Cleaning your home with environmentally safe, natural ingredients may sounds like a challenge: after all, doesn’t the strong chemical smell of my current mildew remover mean that it’s working? Yes, common household cleaners might get the job done, but for a price — scientists over the years have discovered that many of the products commonly associated with home hygiene actually pollute air, humans and animals with harsh, and sometimes dangerous, chemicals.


To learn how to get started with green cleaning, look no further than the products you find in the refrigerator or pantry, such as baking soda, vinegar, soap, rubbing alcohol, lemon juice and just plain water. There are countless natural recipes online for cleaners for everything from your hardwood and carpeted floors to your toilets, sinks and sofas.


If whipping up a batch of your own cleaner or polish is not appealing, you can purchase several chemical-free brands in stores such as Trader Joe’s and Whole Foods, as well as specialty shops and online, including:


  • Seventh Generation
  • Gaiam
  • Method
  • Mrs. Meyers

When shopping for household cleaners, look for the U.S. Environmental Protection Agency’s new Design for the Environment (DfE) label, which, according to the EPA’s new green cleaning portal, “meet stringent criteria for human and environmental health.”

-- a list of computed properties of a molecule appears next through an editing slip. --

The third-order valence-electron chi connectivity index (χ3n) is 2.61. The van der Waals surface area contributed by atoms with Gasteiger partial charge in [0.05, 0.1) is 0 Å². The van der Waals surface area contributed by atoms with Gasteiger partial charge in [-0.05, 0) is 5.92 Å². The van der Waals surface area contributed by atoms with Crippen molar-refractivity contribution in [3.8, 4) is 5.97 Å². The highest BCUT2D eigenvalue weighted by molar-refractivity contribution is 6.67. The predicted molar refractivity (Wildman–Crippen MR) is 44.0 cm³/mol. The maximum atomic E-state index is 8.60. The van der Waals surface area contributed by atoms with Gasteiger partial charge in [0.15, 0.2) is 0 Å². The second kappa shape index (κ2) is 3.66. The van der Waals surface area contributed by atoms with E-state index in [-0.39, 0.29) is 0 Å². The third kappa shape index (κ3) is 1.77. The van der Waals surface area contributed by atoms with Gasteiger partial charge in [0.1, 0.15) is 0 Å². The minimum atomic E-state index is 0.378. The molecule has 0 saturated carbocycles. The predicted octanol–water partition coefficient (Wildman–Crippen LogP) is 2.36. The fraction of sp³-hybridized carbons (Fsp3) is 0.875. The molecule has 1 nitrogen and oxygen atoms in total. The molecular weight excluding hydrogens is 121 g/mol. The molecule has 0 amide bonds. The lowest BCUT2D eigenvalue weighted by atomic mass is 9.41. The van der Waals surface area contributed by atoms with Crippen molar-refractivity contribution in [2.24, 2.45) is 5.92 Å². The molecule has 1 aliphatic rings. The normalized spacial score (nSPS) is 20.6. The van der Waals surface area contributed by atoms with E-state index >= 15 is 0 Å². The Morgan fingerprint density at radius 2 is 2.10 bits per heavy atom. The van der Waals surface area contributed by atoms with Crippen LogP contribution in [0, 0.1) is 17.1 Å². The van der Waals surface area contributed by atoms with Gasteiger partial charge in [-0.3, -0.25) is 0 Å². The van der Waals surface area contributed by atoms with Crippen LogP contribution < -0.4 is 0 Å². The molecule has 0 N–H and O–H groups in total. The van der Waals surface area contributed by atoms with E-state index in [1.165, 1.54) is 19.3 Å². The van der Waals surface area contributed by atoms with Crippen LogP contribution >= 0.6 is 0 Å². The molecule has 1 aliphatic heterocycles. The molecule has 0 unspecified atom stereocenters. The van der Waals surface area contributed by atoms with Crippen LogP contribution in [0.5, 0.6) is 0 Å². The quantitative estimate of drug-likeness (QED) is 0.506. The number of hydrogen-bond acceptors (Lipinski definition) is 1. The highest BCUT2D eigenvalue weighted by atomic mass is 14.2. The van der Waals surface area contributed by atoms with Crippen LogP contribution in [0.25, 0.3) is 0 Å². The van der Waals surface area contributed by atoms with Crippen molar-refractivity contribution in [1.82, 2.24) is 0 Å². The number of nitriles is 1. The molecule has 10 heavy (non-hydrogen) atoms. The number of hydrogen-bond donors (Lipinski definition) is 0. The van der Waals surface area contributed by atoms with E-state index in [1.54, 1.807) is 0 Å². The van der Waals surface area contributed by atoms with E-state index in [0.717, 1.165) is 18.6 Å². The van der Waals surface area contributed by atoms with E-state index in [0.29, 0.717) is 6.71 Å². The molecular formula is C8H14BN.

Does overhauling your household cleaning regime sound intimidating? Here are some tips to begin cleaning green:


  • Remove the toxic products from under your sink and within your cabinets — and dispose of them safely. For information on how to dispose of various chemicals, contact your local government or search, as most areas offer at least one hazardous waste collection day annually.
  • Start with one room or item that you want to clean naturally, such as the bathroom or the kitchen sink. Add a new area to tackle every week or every other week.
  • Stock up on the ingredients that appear in many green cleaning recipes, and make large batches at a time.
  • Concentrate cleaning on areas that need it most, such as the one moldy spot on the shower door versus the entire door. This saves water and cleaner.
  • If you have traditional cleaners left you do not want to dispose of, dilute them when you use them, to lessen their harmful impact.
  • Ask friends, neighbors or others that you know live an environmentally aware lifestyle for their advice on green cleaning. Many people swear by a certain cleaning technique (such as recycling old T-shirts or cloth diapers for use as rags instead of using paper towels) or natural recipe (baking soda and vinegar is effective for countless household needs).
  • To reduce paper clutter, pay bills and maintain your calendar online, and visit the Direct Marketing Association website to be removed from “junk mail” lists.
  • Bring in some plants. They are natural air cleaners — indoors and out.

Have other ideas for how to get started with green cleaning? Leave us a note in the comments below.